Nestled in a bright, open room in Wilber Hall's lower level, the CARE -- Credit Accrual and Recovery for Everyone -- program hosts 11 students in grades 9 to 12 who work one-on-one with a CiTi teacher, School of Education faculty members and students from around campus. The goal is to rekindle a fire for learning in the high schoolers that had dimmed due to impediments to success in a traditional setting.
Kristen Munger, associate dean of the college's School of Education and a strong supporter of the first-year alternative learning initiative, said results to date are encouraging.
"This is a compassionate place. It is very humanistic," she said. "To see these students go from not engaged to so engaged is just remarkable."
The morning program began in September as the Center for Instruction, Technology and Innovation responded to a call from superintendents, teachers and parents in districts around the county to launch a program that allows students who have fallen behind in a traditional school setting to accrue credits toward graduation and embrace learning in nontraditional ways.
"It is our responsibility as a community to educate all children, to find a way to educate each child," said Robyn Proud, principal of student programs at CiTi. "We give parents, kids and their home high schools hope. That, in itself, is rewarding."
'Never gets boring'
Initial results are encouraging. Reading and comprehension are on the rise. Two of the students took and passed the global studies Regents exam in January. Now the focus will shift toward passing the Common Core Regents in algebra.
"Everything is at my pace," said 10th-grader Brandon Dobbs, who beamed as he talked about reading "American Sniper" by the late Navy Seal Chris Kyle. "It never gets boring. I'm not staring at a teacher writing something on a board."
Fellow sophomore Zachary Cronk said he loves the online programs that supplement the in-person discussions. "I think you get better understanding of things on the computer," he said.
CiTi teacher Tammy Dilmore said the pace, the overstuffed chairs for leisure reading, the no-put-downs atmosphere, the individual attention, the college setting and the support from a digital curriculum offered by Apex Learning all work together in a blended learning experience that can be individualized for each student. "I like the small groups of students," Dilmore said about her career choice of an alternative learning setting. "I can get to know each student on a personal level. I know their parents. It's easier to build a community."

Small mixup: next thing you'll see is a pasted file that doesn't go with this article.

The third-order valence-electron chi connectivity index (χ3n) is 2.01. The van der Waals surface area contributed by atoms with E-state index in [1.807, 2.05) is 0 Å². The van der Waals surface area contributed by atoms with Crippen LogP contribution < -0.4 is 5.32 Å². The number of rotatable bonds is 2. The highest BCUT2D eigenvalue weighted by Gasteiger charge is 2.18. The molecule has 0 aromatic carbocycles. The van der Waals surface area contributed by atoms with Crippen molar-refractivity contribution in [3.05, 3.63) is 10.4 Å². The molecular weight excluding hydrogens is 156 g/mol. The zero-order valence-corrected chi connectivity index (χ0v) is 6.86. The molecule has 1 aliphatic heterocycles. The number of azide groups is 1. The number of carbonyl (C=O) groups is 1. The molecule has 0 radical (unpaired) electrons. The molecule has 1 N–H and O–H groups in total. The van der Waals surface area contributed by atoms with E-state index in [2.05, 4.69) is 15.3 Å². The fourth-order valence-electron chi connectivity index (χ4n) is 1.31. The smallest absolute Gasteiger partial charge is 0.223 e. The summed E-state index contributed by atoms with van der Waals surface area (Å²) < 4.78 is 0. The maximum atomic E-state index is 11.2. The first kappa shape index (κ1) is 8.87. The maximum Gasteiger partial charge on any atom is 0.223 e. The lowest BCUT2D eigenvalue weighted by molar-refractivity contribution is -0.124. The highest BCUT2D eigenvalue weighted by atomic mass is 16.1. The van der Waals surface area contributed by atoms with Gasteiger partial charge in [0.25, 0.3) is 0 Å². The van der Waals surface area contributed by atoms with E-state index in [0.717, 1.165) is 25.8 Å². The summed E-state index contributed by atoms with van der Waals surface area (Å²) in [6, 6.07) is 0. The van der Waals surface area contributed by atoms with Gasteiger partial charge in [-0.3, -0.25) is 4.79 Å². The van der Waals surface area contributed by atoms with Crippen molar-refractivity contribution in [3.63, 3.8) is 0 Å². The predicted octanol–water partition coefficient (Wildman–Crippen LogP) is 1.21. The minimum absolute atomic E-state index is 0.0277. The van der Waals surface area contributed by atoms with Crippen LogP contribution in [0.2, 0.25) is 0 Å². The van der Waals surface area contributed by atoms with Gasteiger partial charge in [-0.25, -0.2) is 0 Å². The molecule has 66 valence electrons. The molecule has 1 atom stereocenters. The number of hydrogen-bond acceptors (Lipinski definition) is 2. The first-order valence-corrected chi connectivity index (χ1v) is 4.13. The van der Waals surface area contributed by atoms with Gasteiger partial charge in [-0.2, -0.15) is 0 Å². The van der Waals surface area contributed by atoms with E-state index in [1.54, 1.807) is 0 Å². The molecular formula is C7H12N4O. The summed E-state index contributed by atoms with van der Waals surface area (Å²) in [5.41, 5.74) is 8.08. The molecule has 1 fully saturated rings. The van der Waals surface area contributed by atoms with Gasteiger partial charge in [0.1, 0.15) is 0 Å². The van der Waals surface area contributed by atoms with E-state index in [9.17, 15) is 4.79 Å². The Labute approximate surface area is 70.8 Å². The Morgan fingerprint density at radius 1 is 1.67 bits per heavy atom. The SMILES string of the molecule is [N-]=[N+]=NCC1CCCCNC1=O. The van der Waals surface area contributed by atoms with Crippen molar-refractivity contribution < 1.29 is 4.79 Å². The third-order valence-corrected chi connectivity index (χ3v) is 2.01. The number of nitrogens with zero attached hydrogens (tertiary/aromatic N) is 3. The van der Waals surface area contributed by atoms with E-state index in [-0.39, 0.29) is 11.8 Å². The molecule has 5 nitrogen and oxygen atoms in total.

SUNY Oswego students -- interns, volunteers and some earning hours in the Robert Noyce Teacher Scholarship Program -- pitch in to help provide the attention that the nontraditional learners need.
Justin D'Antonio, a senior Noyce Scholar majoring in both physics and applied mathematics, said the key is that when the students speak up or get distracted, "they are not shushed. They are taught to engage in both directions rather than just listening. We discuss each topic; it's not just one-way. They're involved."
Harry Kandaras, also a Noyce recipient, majors in adolescence education and has more than 500 hours in a variety of classroom placements. The program in Wilber Hall, though, is unique in his experience. "I get to hear a lot of their concerns about their (traditional) classroom and to know what works for them," he said. "I'd never read that in a textbook. I can fine-tune the little things in my (future) classroom that most teachers don't pick up."
Literacy is 'crucial'
Sharon Kane, a SUNY Oswego professor of curriculum and instruction, works with the program frequently. She said the college-community partnership is vibrant and strong, and has proven effective in helping give definition to the alternative learning initiative.
And, she said, it goes beyond the educational institutions: Two of the students appeared at River's End Bookstore in Oswego in January to talk with a book club about what they are reading. Titles include "The Boys Who Challenged Hitler," "The Hired Girl" and "Echo."
Proud emphasized how important it is to lift up disenfranchised students. "It's about giving students choices," the principal said. "With a high school diploma and possible college, it gives them choices in life."